BBB alerting consumers of a spoofing scam involving Amazon Prime Days

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MOBILE COUNTY, Ala. (WKRG) — Monde Donaldson with the Better Business Bureau (BBB) Serving Central & South Alabama is alerting consumers of a spoofing scam involving Amazon Prime Days scheduled for October 13-14. 

The BBB says phone calls are being made to consumers and show up on caller ID’s as originating from a BBB office.

The caller is posing as an Amazon employee claiming to need information about the consumer’s account, an order that was placed, a missing package, or something related to Amazon.

The caller is insistent, using a story such as a credit card was declined or a package lost.

How does the Scam Work?   

You answer the phone, and it is a recorded message claiming to be from Amazon stating there is a problem with your Amazon account.

The message ranges from a fraudulent charge on your Prime card to a lost or damaged package to an unfulfilled order for an iPhone 10. 

But no matter what the recording is, these scammers have the same goal: getting your personal information.

The con artists will either outright ask for credit card and account login details.

Or, they will request remote access to your computer under the guise of “helping” to solve the issue. 

Also lookout for a confusing twist on this scam. The con artists are spoofing other organizations’ phone numbers to help disguise their calls and lend them credibility – including BBB’s number! 

What can consumers do?

  • Be skeptical of email and unsolicited calls. Some departments at Amazon will call customers, but Amazon will never ask you to disclose or verify sensitive personal information or offer you a refund you do not expect. Amazon will never ask you to make a payment outside of their website and will never ask you for remote access to your device.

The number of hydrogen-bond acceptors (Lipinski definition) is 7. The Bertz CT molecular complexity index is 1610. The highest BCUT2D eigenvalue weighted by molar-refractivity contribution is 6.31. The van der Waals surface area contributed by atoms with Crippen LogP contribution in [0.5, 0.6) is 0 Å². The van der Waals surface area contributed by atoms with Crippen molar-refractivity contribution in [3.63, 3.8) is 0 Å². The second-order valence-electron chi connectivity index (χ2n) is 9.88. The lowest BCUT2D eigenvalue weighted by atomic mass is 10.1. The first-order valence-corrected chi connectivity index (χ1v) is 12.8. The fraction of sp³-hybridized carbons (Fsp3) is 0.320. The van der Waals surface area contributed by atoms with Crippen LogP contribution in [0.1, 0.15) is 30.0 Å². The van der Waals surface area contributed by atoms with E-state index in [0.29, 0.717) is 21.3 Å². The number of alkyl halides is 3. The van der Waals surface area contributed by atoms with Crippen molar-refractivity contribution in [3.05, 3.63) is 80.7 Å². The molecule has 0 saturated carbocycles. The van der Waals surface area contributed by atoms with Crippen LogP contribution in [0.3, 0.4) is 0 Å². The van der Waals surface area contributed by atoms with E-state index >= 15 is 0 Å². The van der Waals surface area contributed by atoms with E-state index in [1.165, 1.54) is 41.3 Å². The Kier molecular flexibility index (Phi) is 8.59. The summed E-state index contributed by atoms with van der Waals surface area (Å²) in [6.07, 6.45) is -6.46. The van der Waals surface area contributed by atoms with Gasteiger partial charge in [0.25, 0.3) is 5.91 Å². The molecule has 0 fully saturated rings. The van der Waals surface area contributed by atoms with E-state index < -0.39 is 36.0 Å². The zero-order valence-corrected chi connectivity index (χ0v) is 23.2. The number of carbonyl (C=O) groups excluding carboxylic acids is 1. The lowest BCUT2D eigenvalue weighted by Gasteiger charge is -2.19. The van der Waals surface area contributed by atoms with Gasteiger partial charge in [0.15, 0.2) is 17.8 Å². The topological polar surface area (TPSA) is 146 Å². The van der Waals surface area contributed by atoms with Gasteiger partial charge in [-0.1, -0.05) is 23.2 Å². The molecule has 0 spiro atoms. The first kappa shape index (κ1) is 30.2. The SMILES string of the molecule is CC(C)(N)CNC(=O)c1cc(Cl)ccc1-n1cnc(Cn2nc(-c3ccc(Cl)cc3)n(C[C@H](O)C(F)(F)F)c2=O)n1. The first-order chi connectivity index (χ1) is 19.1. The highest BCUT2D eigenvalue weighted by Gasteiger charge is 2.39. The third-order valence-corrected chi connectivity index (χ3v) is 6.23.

• Ignore unsolicited messages that ask for personal information. Amazon will also never send you an unsolicited message that asks you to provide sensitive personal information, such as your tax ID, bank account number or credit card information.
  • Ignore calls for immediate action. Scammers try to get you to act before you think by creating a sense of urgency. Don’t fall for it.
  • Beware of requests to pay via wire transfer, prepaid debit card or CashApp (such as MoneyPak, iTunes or similar cards). These are almost always a sign of fraud.
  • Report it to Amazon. Any customer that receives a questionable email or call from a person impersonating an Amazon employee report them to Amazon customer service. Amazon investigates these complaints and will take action, if warranted.
  • Report to the Better Business Bureau. You may call us at anytime at 800-824-5274 or


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